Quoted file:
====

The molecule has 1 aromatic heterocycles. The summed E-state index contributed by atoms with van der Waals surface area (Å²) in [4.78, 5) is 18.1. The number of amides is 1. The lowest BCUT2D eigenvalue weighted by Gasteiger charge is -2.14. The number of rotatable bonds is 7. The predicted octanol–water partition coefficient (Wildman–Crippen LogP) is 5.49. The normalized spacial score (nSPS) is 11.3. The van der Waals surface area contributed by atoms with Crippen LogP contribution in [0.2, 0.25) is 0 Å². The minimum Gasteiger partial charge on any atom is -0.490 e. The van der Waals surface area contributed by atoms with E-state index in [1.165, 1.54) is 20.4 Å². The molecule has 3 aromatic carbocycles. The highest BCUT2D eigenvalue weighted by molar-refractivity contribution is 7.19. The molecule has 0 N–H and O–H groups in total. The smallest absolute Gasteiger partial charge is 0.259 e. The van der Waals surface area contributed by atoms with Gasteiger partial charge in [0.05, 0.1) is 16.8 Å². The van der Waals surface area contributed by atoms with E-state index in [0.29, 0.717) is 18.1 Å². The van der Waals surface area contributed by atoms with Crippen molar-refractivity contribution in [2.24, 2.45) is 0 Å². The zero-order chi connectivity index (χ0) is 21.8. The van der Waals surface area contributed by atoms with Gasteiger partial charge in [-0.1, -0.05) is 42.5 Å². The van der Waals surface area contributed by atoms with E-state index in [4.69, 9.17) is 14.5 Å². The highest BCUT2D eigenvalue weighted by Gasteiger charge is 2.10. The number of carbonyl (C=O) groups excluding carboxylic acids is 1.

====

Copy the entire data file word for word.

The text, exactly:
The molecule has 1 aromatic heterocycles. The summed E-state index contributed by atoms with van der Waals surface area (Å²) in [4.78, 5) is 18.1. The number of amides is 1. The lowest BCUT2D eigenvalue weighted by Gasteiger charge is -2.14. The number of rotatable bonds is 7. The predicted octanol–water partition coefficient (Wildman–Crippen LogP) is 5.49. The normalized spacial score (nSPS) is 11.3. The van der Waals surface area contributed by atoms with Crippen LogP contribution in [0.2, 0.25) is 0 Å². The minimum Gasteiger partial charge on any atom is -0.490 e. The van der Waals surface area contributed by atoms with E-state index in [1.165, 1.54) is 20.4 Å². The molecule has 3 aromatic carbocycles. The highest BCUT2D eigenvalue weighted by molar-refractivity contribution is 7.19. The molecule has 0 N–H and O–H groups in total. The smallest absolute Gasteiger partial charge is 0.259 e. The van der Waals surface area contributed by atoms with Gasteiger partial charge in [0.05, 0.1) is 16.8 Å². The van der Waals surface area contributed by atoms with E-state index in [0.29, 0.717) is 18.1 Å². The van der Waals surface area contributed by atoms with Crippen molar-refractivity contribution in [2.24, 2.45) is 0 Å². The zero-order chi connectivity index (χ0) is 21.8. The van der Waals surface area contributed by atoms with Gasteiger partial charge in [-0.1, -0.05) is 42.5 Å². The van der Waals surface area contributed by atoms with E-state index in [4.69, 9.17) is 14.5 Å². The highest BCUT2D eigenvalue weighted by Gasteiger charge is 2.10. The number of carbonyl (C=O) groups excluding carboxylic acids is 1.